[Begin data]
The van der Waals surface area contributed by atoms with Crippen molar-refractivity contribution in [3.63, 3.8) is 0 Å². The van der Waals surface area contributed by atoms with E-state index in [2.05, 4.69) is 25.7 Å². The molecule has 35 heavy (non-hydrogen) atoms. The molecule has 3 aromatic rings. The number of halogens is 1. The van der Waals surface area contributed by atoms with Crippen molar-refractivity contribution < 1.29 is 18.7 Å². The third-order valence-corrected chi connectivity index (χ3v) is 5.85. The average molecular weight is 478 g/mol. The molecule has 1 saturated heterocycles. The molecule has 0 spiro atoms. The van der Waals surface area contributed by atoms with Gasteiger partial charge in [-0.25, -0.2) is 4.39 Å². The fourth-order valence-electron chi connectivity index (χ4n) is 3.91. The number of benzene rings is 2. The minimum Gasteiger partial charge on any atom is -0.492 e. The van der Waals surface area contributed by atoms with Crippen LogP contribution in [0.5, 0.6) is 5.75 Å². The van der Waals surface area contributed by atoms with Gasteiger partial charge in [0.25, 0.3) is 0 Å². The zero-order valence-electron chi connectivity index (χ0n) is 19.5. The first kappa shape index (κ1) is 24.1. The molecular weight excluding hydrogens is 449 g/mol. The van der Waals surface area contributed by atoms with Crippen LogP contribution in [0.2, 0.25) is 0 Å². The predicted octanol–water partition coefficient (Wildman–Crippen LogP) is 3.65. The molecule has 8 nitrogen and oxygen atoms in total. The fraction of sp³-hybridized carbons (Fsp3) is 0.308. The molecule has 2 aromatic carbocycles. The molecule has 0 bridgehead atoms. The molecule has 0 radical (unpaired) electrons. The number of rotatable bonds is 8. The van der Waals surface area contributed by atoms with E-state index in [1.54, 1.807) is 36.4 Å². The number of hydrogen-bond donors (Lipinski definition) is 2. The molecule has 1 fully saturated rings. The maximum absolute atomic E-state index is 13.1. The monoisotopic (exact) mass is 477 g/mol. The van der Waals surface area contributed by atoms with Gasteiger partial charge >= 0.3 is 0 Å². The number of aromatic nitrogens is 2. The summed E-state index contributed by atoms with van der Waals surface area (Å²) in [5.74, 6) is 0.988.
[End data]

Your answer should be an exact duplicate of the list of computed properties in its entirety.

The van der Waals surface area contributed by atoms with Crippen molar-refractivity contribution in [3.63, 3.8) is 0 Å². The van der Waals surface area contributed by atoms with E-state index in [2.05, 4.69) is 25.7 Å². The molecule has 35 heavy (non-hydrogen) atoms. The molecule has 3 aromatic rings. The number of halogens is 1. The van der Waals surface area contributed by atoms with Crippen molar-refractivity contribution < 1.29 is 18.7 Å². The third-order valence-corrected chi connectivity index (χ3v) is 5.85. The average molecular weight is 478 g/mol. The molecule has 1 saturated heterocycles. The molecule has 0 spiro atoms. The van der Waals surface area contributed by atoms with Gasteiger partial charge in [-0.25, -0.2) is 4.39 Å². The fourth-order valence-electron chi connectivity index (χ4n) is 3.91. The number of benzene rings is 2. The minimum Gasteiger partial charge on any atom is -0.492 e. The van der Waals surface area contributed by atoms with Crippen LogP contribution in [0.5, 0.6) is 5.75 Å². The van der Waals surface area contributed by atoms with Gasteiger partial charge in [0.25, 0.3) is 0 Å². The zero-order valence-electron chi connectivity index (χ0n) is 19.5. The first kappa shape index (κ1) is 24.1. The molecular weight excluding hydrogens is 449 g/mol. The van der Waals surface area contributed by atoms with Crippen LogP contribution in [0.2, 0.25) is 0 Å². The predicted octanol–water partition coefficient (Wildman–Crippen LogP) is 3.65. The molecule has 8 nitrogen and oxygen atoms in total. The fraction of sp³-hybridized carbons (Fsp3) is 0.308. The molecule has 2 aromatic carbocycles. The molecule has 0 bridgehead atoms. The molecule has 0 radical (unpaired) electrons. The number of rotatable bonds is 8. The van der Waals surface area contributed by atoms with E-state index in [1.54, 1.807) is 36.4 Å². The number of hydrogen-bond donors (Lipinski definition) is 2. The molecule has 1 fully saturated rings. The maximum absolute atomic E-state index is 13.1. The monoisotopic (exact) mass is 477 g/mol. The van der Waals surface area contributed by atoms with Gasteiger partial charge >= 0.3 is 0 Å². The number of aromatic nitrogens is 2. The summed E-state index contributed by atoms with van der Waals surface area (Å²) in [5.74, 6) is 0.988.